‘She took the shotgun and I heard a bang’
Const Mandla Dumisane Sithole testified on Tuesday how the police came to be in Eldorado Park on the day of the fatal shooting on August 26 last year
A police officer who was present when Eldorado Park teenager Nathaniel Julies was fatally shot last year explained how a plan was allegedly concocted immediately after his death to make it look like Julies was caught in crossfire during a gang shooting.
Const Mandla Dumisane Sithole testified on Tuesday how the police came to be in Eldorado Park on the day of the fatal shooting on August 26 last year.
He is a witness in the trial of Const Caylene Whiteboy, Sgt Simon Ndyalvane and Sgt Vorster Netshiongolo, who have been implicated in the murder of the 16-year-old boy who lived with Down syndrome.
On Monday, Whiteboy and Ndyalvane pleaded not guilty to charges of murder. Ndyalvane and Netshiongolo also pleaded not guilty to counts of unlawful possession of ammunition.
All the accused also face a count of defeating the ends of justice, while Netshiongolo is facing a count of perjury.
Sithole said on that day, he had asked for a lift with Ndyalvane, who was going to buy food.
After visiting a few shops Ndyalvane — who was with Whiteboy, Sithole and two other student constables — drove to Eldorado Park following information that a truck parked in front of Hillbrow Flats was carrying stolen car parts.
When the police could not open the back of the truck, they proceeded to eat the food they had bought nearby. A shotgun was in their marked police double-cab bakkie.
Sithole said while they were eating, a boy — Julies — stood next to the truck.
Although the boy came and pointed, Sithole said he could not hear what he was saying.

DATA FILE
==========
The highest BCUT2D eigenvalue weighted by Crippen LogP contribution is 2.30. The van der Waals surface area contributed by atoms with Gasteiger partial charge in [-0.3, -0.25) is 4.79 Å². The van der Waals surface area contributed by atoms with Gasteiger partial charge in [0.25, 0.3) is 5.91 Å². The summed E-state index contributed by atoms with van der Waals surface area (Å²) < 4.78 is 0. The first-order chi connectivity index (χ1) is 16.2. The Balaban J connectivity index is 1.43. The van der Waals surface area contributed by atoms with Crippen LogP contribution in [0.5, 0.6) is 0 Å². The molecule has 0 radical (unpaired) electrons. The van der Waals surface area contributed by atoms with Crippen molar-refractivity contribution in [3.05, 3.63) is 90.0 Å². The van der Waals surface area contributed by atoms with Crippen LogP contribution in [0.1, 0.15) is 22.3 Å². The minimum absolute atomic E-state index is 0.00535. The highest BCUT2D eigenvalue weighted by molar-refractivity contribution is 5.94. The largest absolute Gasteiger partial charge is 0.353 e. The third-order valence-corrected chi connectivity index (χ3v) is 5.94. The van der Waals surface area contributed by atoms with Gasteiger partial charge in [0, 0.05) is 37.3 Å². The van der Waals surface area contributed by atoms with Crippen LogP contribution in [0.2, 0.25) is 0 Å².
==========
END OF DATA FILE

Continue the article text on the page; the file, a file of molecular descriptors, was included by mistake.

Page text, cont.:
“Then Whiteboy said the boy is a 064, meaning he is not well, that he is mentally challenged.”
I saw him lying on a stretcher. There were wounds on his chest and a packet of biscuits in his pocket.Const Mandla Dumisane Sithole
Sithole said Whiteboy told him he knew the boy.
Ndyalvane took out a loudhailer attached to the police vehicle and ordered the boy to go away. “The boy left. He did not go for long and came back and stood at the same spot next to the truck,” Sithole said.
Sithole said Whiteboy took the shotgun.
“I just heard a loud bang. She took the shotgun and I heard a bang.”
Sithole said when he looked, Whiteboy had the shotgun pointing outside and he saw the boy lying next to the truck.
Sithole said the loud bang came from inside the police vehicle. When asked what what caused the bang, Sithole said he assumed it was a round from the shotgun.
After the shooting, Sithole said Ndyalvane jumped out of the vehicle and ran towards the boy. He picked up the boy.
He said another constable with them went to the back of the vehicle to open the canopy door and Ndyalvane put Julies inside.
“Ndyalvane came back to the car and we were asking about the boy. He said, ‘It’s bad, it’s bad,’” Sithole said.
The police vehicle drove to Chris Hani Baragwanath Hospital, where Julies was declared dead.
“We went inside to look and I saw him lying on a stretcher. There were wounds on his chest and a packet of biscuits in his pocket,” Sithole said.
Sithole said Whiteboy was crying, and Ndyalvane informed the officers to drive the police vehicle back to the police station. He said he would wait at the scene of the shooting for backup.
“Along the way, Whiteboy took the phone and called Ndyalvane, telling him that when commanders arrive, he must inform them there was a gang shooting and the deceased was caught in the crossfire.”
The trial continues.